The Iowa State Fair is the place to feed our love of high-quality, Iowa-raised meats and to recognize the Iowa farm families who work year-round to provide nutritious, safe and protein-rich food for all.
This summer, fair-goers are invited to visit Farm Bureau Park at the 2019 Iowa State Fair to celebrate “Real farmers. Real food. Real meat.”
Farm Bureau Park, located east of the Varied Industries Building along the Grand Concourse, will offer fun games and prizes to highlight the benefits of animal-based proteins and introduce the Iowa farmers and families who raise it.
“Every day, farmers work to provide consumers with healthy choices,” says Dana Ardary, Iowa Farm Bureau marketing manager. “We want to get people talking about the benefits of meat protein and all the nutrition you can only get from animal-based proteins.”
Visitors to Farm Bureau Park will learn more about the nutritional benefits of animal-based proteins, as well as how Iowa livestock farmers work to protect the environment and the well-being of farm animals.
Farm Bureau members can enter for a chance to win a Traeger wood pellet grill and a meat bundle from Fareway grocery stores.
Fareway CEO Reynolds Cramer will also serve as a celebrity judge at the Iowa Farm Bureau’s annual Cookout Contest on Tuesday, Aug. 13 on the Grand Concourse of the Iowa State Fair.
Starting in August, Iowa Farm Bureau is teaming up with Fareway to celebrate “Real farmers. Real food. Real meat” in Fareway stores across the Midwest. Fareway’s delivery trucks and in-store promotions will feature Iowa farm families who raise high-quality, safe and nutritious beef, pork and poultry.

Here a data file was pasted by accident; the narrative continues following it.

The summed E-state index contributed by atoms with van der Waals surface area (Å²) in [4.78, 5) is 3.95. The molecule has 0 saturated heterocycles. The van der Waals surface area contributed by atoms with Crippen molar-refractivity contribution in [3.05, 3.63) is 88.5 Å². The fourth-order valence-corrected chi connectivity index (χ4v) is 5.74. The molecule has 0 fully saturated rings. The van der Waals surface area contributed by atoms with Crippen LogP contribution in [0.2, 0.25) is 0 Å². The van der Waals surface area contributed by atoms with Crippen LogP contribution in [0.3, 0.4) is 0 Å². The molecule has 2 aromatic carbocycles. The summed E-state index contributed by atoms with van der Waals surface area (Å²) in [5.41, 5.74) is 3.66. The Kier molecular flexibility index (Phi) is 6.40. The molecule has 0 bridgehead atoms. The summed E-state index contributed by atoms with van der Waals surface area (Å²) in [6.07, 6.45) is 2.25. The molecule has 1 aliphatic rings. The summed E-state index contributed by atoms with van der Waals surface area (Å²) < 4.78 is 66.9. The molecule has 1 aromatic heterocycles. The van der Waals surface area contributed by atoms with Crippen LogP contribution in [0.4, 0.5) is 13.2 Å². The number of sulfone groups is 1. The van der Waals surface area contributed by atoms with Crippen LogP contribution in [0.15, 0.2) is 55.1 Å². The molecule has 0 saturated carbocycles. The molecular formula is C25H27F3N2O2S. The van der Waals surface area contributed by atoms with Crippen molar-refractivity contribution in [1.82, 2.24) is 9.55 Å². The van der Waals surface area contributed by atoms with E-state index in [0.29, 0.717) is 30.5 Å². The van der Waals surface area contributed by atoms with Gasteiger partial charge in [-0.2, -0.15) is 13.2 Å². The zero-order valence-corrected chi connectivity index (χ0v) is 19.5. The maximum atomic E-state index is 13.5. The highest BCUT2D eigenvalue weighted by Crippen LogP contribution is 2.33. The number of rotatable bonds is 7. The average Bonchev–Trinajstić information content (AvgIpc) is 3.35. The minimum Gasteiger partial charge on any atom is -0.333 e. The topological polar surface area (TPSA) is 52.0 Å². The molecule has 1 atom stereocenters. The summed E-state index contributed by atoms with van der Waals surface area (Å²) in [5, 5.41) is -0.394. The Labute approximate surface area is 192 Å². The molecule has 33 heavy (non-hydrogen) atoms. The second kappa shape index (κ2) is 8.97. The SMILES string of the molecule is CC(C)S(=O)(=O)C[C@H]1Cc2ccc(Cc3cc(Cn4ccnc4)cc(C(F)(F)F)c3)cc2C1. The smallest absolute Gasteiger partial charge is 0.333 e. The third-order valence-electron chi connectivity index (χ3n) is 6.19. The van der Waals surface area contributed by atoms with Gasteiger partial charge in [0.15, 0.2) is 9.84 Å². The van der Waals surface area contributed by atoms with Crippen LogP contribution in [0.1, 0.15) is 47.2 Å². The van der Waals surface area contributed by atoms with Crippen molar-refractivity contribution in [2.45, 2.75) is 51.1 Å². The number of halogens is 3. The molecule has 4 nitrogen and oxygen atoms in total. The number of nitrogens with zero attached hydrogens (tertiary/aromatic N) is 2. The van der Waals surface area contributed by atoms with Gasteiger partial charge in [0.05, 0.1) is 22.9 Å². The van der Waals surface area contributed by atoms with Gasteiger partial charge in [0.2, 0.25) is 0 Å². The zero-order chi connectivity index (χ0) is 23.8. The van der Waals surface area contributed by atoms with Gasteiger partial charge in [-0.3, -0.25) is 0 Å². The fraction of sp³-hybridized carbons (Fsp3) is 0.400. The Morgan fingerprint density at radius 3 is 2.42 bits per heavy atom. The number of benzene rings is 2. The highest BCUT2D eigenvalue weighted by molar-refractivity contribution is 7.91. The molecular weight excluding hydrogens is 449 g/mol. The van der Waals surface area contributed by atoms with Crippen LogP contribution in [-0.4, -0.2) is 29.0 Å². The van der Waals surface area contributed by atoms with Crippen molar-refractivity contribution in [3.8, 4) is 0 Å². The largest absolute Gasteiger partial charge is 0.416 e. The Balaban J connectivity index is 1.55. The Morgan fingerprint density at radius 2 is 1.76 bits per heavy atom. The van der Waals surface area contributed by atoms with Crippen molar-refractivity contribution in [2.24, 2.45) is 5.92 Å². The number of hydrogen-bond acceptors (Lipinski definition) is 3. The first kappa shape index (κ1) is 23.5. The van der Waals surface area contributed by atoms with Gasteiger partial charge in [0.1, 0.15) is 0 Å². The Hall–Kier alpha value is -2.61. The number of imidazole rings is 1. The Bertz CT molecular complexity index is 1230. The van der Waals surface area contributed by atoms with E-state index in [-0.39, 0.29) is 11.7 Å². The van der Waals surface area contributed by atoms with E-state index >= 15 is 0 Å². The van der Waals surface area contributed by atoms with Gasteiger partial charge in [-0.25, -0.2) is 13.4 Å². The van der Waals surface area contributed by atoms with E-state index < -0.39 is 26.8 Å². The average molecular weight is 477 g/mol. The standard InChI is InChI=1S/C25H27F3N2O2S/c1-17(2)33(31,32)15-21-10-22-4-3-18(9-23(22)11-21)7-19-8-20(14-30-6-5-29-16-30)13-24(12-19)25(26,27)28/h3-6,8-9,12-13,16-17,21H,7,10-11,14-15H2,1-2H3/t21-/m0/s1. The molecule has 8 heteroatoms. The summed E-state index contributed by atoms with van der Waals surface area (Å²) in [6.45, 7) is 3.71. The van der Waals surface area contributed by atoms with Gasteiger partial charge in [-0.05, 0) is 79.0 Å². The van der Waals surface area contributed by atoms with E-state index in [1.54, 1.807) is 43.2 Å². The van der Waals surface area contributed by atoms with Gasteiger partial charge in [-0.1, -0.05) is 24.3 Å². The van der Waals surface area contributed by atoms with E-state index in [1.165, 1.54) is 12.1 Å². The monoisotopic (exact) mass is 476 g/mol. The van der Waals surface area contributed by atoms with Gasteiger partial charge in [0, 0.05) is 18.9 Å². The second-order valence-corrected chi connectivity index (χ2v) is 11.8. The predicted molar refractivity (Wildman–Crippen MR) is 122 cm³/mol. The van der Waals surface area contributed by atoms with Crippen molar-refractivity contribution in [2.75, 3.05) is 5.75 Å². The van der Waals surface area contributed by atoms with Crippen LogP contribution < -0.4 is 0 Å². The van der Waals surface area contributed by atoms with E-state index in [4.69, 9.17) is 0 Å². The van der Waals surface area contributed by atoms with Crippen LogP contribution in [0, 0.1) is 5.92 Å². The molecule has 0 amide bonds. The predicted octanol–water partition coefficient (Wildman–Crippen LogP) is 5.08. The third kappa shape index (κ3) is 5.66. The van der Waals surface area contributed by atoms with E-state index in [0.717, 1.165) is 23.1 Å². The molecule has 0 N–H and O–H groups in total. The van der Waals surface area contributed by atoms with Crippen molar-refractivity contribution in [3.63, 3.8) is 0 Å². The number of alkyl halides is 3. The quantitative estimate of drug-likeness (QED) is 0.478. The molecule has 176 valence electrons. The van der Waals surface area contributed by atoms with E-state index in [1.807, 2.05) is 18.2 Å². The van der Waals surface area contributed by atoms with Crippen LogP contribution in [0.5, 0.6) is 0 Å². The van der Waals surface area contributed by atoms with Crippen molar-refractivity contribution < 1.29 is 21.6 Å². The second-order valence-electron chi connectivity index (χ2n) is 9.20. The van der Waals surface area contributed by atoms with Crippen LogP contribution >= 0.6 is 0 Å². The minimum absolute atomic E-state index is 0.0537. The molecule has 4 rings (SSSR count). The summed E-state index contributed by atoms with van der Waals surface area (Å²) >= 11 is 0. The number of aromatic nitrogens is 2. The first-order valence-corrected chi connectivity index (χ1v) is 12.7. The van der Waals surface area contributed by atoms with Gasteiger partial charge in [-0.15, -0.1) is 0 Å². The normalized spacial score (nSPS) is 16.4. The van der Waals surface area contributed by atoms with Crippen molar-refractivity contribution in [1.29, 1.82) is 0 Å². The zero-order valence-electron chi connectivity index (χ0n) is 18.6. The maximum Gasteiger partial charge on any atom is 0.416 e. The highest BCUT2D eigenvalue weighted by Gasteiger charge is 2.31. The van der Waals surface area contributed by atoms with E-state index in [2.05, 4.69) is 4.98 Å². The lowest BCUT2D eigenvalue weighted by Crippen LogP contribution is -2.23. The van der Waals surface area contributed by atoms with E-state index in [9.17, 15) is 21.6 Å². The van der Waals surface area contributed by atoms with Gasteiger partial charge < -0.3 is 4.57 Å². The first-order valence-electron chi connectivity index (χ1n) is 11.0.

And a special meat package giveaway will be held at all Fareway stores throughout Iowa. Stay tuned to www.iowafarmbureau.com for the announcement.
Indeed, Iowans recognize the nutritional value of animal-based proteins. The recent Iowa Farm Bureau Food & Farm Index® shows that 99% of Iowan grocery shoppers purchase meat each week.
“Iowans have several options for protein in their diets today including vegetarian sources, but animal protein continues to be important because it is a high-quality or ‘complete’ protein containing all the essential amino acids,” says Ruth MacDonald, RD, PhD, Iowa State University professor and chair of the Department of Food Science and Human Nutrition. “Pork, for example, contains one of the highest amounts of protein per serving, and also provides needed minerals like selenium, zinc, and iron and vitamins B12, B6, thiamin and niacin. Lean pork is a safe, affordable choice for adding protein to a healthy diet.”
Research also shows that high-protein diets can help with weight loss and prevent muscle loss, which is especially important for those of us who are 40 and older, when our bodies start losing muscle.